Press TV, Berdyansk
While Russia is slowly gaining control of the Donbas region of Ukraine, our correspondent Johnny Miller reports from the town of Berdyansk which was taken by Russia without a fight in the early days of the war.
Berdyansk is a seaside tourist town in the Russian-controlled southeastern part of Ukraine. Its citizens are experiencing a taste of what it is like to be Russian.
Shops and cafes accept both Ukrainian and Russian currency, SIM cards are only distributed with the Russian calling code.
In a school foyer, photos were being taken for the Russian passports that are being offered to the town’s residents.
I found the teachers here to be pro-Russian.
While Russia highlights the support it has from the local population, the west claims there is no support in Ukraine for the military operation.
The truth, like much of this propaganda war, lies somewhere in the middle.
To understand Russia’s war aims, it’s helpful to look at a linguistic map of the country.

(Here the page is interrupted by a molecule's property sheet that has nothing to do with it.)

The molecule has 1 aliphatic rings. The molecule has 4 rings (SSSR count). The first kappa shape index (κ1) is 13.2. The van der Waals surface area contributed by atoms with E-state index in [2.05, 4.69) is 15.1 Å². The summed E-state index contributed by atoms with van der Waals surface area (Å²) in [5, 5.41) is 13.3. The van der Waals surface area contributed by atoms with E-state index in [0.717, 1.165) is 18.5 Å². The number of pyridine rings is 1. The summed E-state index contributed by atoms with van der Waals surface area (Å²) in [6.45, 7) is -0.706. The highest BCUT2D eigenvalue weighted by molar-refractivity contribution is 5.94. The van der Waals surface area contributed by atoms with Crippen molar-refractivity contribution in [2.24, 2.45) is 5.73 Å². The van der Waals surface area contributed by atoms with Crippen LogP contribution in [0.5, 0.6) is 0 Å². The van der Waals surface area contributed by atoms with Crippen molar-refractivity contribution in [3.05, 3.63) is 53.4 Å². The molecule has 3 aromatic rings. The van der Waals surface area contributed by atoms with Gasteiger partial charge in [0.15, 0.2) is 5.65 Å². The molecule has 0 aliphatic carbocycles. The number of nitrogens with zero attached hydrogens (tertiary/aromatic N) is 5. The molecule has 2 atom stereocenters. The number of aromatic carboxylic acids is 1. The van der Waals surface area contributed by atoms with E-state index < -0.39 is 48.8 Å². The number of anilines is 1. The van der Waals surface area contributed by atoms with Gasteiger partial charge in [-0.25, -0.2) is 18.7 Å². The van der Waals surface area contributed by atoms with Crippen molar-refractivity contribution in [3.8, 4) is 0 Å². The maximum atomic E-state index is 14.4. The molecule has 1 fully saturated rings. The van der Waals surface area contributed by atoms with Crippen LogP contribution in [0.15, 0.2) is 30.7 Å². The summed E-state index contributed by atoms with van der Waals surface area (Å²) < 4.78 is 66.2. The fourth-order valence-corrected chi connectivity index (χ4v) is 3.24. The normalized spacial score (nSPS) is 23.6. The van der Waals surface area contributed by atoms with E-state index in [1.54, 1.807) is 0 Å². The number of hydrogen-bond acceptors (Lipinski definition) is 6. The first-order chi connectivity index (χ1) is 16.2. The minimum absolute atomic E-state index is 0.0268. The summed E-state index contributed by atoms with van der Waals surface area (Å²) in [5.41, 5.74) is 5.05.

Crimea, which Russia annexed 8 years ago, is overwhelmingly Russian-speaking, as is the eastern region of Donbas. The more Russia pushes westward and north from Crimea, the less support Russia will have from the local population.
I asked people how they felt about their new governors, but not a single person would speak to me on camera.
The pro-Russians are worried about reprisals from Ukrainians. The pro-Ukrainians are worried about the authorities.
Many Ukrainians have also fled not only the war but the Russian rule, tipping the balance of the population in cities like this in favor of those cherishing a Russian government.
Some send threats to those who choose to work with the authorities.
No matter their political views, it’s a nervous time for all civilians here. The economy of the town is not good as there are no tourists anymore.
There is also the threat of a Ukrainian insurgency.